ACT Legislative Assembly Hansard


Advanced search

Next page . . Previous page . . . . Speeches . . . . Contents . . . . Sittings . . . . Search

Legislative Assembly for the ACT: 2007 Week 2 Hansard (8 March) . . Page.. 380..


MR CORBELL (continuing):

we do not agree with a recommendation of the coroner, but they are not criticising or chastising themselves when they do not agree with another recommendation of the coroner.

The reasons to maintain the ESA within the justice portfolio are very clear. They are about ensuring that the organisation works within its budget and ensuring that the taxpayer does not have to pay for duplicated services when it comes to human resource management, taxation, HR services, IT services, ministerial support and all those issues that would just lead to another bureaucracy within the ESA.

Those opposite talk about removing bureaucracy from the ESA but if it was a stand-alone authority we would have to pay for all those services, instead of simply asking the justice department to do it for them so that they can focus on the frontline services the community expects them to deliver. The position of those opposite is completely hypocritical and ill-informed. Mr Pratt is the worst of the lot. I have never met a man more ill-informed and more hypocritical on these matters than Mr Pratt.

The difference that needs to be alluded to when this debate occurs is that, firstly, as I said in my answer to an earlier question, the operational independence of our officers is guaranteed, and guaranteed in legislation. It does not matter what the administrative arrangement is. Their operational independence is enshrined in law.

Opposition members interjecting—

MR CORBELL: It is enshrined in law, Mr Stefaniak, and that is not going to change. It is enshrined in law, Mr Pratt, and it is not going to change.

The other thing that needs to be drawn to members' attention in this regard is again the argument that, because it is in the justice portfolio, it is buried in the bureaucracy and all of those people within the ESA are unable to get to the minister and raise issues with him. That has also been disputed and it has been proven to be patently false. As I said in my earlier answer, the issue is: are they able to meet with me and raise their concerns with me? The answer is yes.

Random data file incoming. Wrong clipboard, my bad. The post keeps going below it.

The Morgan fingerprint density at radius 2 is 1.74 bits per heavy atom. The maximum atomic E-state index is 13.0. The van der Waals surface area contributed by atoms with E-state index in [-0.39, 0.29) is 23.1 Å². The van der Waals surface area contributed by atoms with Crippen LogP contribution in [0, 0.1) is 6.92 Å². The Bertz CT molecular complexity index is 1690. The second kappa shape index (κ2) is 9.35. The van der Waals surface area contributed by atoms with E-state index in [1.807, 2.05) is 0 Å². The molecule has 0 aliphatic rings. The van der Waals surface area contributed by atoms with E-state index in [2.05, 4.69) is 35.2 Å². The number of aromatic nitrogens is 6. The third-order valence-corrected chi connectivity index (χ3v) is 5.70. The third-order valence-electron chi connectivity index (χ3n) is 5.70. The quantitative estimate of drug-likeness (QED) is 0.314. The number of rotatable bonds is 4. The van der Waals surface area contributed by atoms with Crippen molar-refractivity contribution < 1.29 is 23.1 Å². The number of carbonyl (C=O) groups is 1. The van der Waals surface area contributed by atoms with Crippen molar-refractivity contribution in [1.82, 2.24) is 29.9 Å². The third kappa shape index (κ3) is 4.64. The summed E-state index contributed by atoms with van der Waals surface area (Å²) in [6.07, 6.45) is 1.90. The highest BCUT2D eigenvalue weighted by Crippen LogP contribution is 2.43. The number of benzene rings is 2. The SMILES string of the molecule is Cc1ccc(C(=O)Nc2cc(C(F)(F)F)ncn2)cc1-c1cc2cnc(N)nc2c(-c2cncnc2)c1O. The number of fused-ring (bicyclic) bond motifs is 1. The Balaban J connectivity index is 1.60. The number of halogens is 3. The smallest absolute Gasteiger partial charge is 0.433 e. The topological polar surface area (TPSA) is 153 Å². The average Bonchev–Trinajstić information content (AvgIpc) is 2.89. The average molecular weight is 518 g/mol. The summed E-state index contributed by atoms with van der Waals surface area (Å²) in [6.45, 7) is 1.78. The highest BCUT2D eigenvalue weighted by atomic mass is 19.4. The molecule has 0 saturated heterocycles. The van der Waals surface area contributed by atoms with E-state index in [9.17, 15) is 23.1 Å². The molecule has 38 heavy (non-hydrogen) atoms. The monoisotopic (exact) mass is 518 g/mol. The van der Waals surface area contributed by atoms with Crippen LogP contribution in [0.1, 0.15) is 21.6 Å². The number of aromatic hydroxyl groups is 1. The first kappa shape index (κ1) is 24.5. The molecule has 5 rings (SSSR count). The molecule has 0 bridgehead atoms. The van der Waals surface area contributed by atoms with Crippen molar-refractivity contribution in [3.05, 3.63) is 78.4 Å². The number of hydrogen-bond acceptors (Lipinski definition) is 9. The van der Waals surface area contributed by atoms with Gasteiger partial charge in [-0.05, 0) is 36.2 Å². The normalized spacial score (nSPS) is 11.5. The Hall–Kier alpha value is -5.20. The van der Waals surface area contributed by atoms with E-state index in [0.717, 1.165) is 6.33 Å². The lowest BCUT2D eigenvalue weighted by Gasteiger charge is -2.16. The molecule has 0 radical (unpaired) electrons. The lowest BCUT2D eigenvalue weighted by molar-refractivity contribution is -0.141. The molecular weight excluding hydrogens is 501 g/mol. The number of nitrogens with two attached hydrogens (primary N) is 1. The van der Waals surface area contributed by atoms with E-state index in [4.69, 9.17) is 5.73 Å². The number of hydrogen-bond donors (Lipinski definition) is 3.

Over the last six months, on 15 separate occasions I have met with the commissioner of the ESA to discuss matters concerning the ESA's budget, its organisational structure, the arrangement of resources to meet the needs of the different services and a range of personnel and strategic policy matters. Those are the facts of the matter. To suggest that they are not able to meet with me and not able to raise these matters with me is simply false.

Those opposite need to come up with a better argument. The reasons that they claim the ESA needs to be a separate statutory authority are not supported by the facts. It is time they got themselves a better argument or dropped the idea altogether.

Public service—workers compensation

MS MacDONALD: My question is to Mr Stanhope in his capacity as Chief Minister and Treasurer and it relates to workers compensation and changes to the Comcare legislation. Would the Treasurer advise the Assembly of the likely impact on public


Next page . . Previous page. . . . Speeches . . . . Contents . . . . Sittings . . . . Search


If you have special accessibility requirements in accessing information on this website,
please contact the Assembly on (02) 6205 0439 or send an email toOLA@parliament.act.gov.au
Accessibility | Copyright and Disclaimer Notice | Privacy Policy
© Legislative Assembly for the ACT